SOCNET is a service of INSNA, the professional association for social
network researchers (http://www.insna.org). To unsubscribe, send
an email message to
For those planning to attend ICWSM, please consider submitting to and participating in our half-day workshop focusing on the interplay between human perception and social media systems! Details below-
Call for Contributions & Participation for a (Half-Day) Workshop on Perceptual Biases and Social Media (PBSM'17)
Montreal, Canada, May 15th, 2017PBSM'17 will be held the day prior to the start of the 11th International AAAI Conference on Web and Social Media (http://icwsm.org/2017/)
Keynote Speakers: Alice Marwick and Christo Wilson
Organizers: Nir Grinberg, Kenneth Joseph & Brooke Foucault Welles
AbstractRecent demonstrations of racial, religious and gender bias in the United States have drawn public attention to stereotyping and discrimination in American society and its institutions. However, stereotyping and prejudice are only two examples of how our perceptual biases impact behavior. Confirmation bias, bias in media coverage of events and preferential attachment are all examples of perceptual biases that shape social processes like the creation of echo chambers and discriminatory behaviors. The emergence of social media as a prominent medium for human communication has the potential to provide a new lens for studying the relationship between perceptual biases and social processes, and the role social media plays in affecting this relationship.The goal of this workshop is to bring together those interested in studying how social media systems and perceptual biases co-evolve, and to produce a position paper that outlines what existing research has shown and where new research could improve our understanding. We purposely leave the definition of perceptual bias broad, as the way a person (or institution) constructs its reality. We do so in order to address a variety of possible biases, from those that impact hiring practices of social media companies to those that play a role in social interaction.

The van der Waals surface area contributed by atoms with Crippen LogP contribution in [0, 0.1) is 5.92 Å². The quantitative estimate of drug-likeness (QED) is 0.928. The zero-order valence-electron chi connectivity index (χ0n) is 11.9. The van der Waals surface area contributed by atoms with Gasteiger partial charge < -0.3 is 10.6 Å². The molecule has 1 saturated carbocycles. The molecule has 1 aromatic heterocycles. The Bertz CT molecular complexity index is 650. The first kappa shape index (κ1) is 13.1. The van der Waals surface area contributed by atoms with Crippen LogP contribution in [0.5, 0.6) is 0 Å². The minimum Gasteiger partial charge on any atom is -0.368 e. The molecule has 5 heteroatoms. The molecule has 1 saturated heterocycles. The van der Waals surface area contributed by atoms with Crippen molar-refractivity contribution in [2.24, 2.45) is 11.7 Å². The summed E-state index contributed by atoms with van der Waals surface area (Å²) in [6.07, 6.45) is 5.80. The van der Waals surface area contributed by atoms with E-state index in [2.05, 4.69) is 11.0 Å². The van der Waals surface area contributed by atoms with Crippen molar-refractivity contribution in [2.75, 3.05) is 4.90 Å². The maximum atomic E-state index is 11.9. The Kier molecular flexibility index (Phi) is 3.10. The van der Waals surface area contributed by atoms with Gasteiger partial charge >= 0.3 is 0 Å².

We seek submissions that will contribute to the creation of the final position paper with respect to the four themes of the conference (more information about each can be found on the website):
1. What are the key perceptual biases (e.g. stereotypes, ideologies, expectations) that impact social media systems?2. How do social media systems impact perceptual biases and how do the biases shape social media systems?3. How can social media data be used to complement existing methodologies (e.g. survey, lab experiments) for measuring specific perceptual biases?4. How can social media platforms be designed to reduce bias, if possible, in cases where it is undesirable?
All submissions should be one page or less and should contain two parts:
1. A brief outline of three perceptual biases that impact the way one or more social media systems are used and/or that are impacted by the use of social media
2. A brief sketch of a potential project or an existing work that addresses themes 2, 3 or 4 from above with respect to one or more social media systems.
Please send your submissions to [log in to unmask]
. The deadline for submissions is March 8th at 8PM EST. The final position paper will be published in a venue chosen by workshop participants, and everyone who makes a submission and attends the workshop will be invited as a contributing author to the position paper.
The workshop will include keynote talks by Dr. Alice Marwick and Dr. Christo Wilson. It will also include break out sessions to construct sections for the final position paper and time for general discussion. See the website for more details!